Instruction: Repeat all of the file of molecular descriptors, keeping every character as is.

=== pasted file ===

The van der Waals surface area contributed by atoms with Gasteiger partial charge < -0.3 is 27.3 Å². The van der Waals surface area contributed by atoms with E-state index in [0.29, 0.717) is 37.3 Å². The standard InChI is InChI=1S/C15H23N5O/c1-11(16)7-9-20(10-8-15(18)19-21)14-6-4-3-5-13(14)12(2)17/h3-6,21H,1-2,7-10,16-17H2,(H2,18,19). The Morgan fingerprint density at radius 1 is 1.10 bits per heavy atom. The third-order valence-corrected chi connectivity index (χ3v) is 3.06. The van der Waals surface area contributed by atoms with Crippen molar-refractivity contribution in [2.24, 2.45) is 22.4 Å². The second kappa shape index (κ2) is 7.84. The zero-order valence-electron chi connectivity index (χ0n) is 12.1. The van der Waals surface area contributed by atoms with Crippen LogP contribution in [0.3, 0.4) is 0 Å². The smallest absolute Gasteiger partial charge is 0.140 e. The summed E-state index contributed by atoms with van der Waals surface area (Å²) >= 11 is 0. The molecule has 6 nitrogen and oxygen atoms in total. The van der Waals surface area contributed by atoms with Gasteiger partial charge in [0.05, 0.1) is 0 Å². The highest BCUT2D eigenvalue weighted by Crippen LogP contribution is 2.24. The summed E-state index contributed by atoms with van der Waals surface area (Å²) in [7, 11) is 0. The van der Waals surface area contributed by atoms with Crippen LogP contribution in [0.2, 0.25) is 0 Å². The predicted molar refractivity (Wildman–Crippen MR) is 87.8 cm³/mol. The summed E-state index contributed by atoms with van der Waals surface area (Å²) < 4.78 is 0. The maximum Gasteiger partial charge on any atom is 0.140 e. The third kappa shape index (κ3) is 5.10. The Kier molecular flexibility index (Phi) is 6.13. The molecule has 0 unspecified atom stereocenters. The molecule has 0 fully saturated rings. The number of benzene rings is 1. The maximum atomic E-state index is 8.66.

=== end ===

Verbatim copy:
The van der Waals surface area contributed by atoms with Gasteiger partial charge < -0.3 is 27.3 Å². The van der Waals surface area contributed by atoms with E-state index in [0.29, 0.717) is 37.3 Å². The standard InChI is InChI=1S/C15H23N5O/c1-11(16)7-9-20(10-8-15(18)19-21)14-6-4-3-5-13(14)12(2)17/h3-6,21H,1-2,7-10,16-17H2,(H2,18,19). The Morgan fingerprint density at radius 1 is 1.10 bits per heavy atom. The third-order valence-corrected chi connectivity index (χ3v) is 3.06. The van der Waals surface area contributed by atoms with Crippen molar-refractivity contribution in [2.24, 2.45) is 22.4 Å². The second kappa shape index (κ2) is 7.84. The zero-order valence-electron chi connectivity index (χ0n) is 12.1. The van der Waals surface area contributed by atoms with Crippen LogP contribution in [0.3, 0.4) is 0 Å². The smallest absolute Gasteiger partial charge is 0.140 e. The summed E-state index contributed by atoms with van der Waals surface area (Å²) >= 11 is 0. The molecule has 6 nitrogen and oxygen atoms in total. The van der Waals surface area contributed by atoms with Gasteiger partial charge in [0.05, 0.1) is 0 Å². The highest BCUT2D eigenvalue weighted by Crippen LogP contribution is 2.24. The summed E-state index contributed by atoms with van der Waals surface area (Å²) in [7, 11) is 0. The van der Waals surface area contributed by atoms with Crippen LogP contribution in [0.2, 0.25) is 0 Å². The predicted molar refractivity (Wildman–Crippen MR) is 87.8 cm³/mol. The summed E-state index contributed by atoms with van der Waals surface area (Å²) < 4.78 is 0. The maximum Gasteiger partial charge on any atom is 0.140 e. The third kappa shape index (κ3) is 5.10. The Kier molecular flexibility index (Phi) is 6.13. The molecule has 0 unspecified atom stereocenters. The molecule has 0 fully saturated rings. The number of benzene rings is 1. The maximum atomic E-state index is 8.66.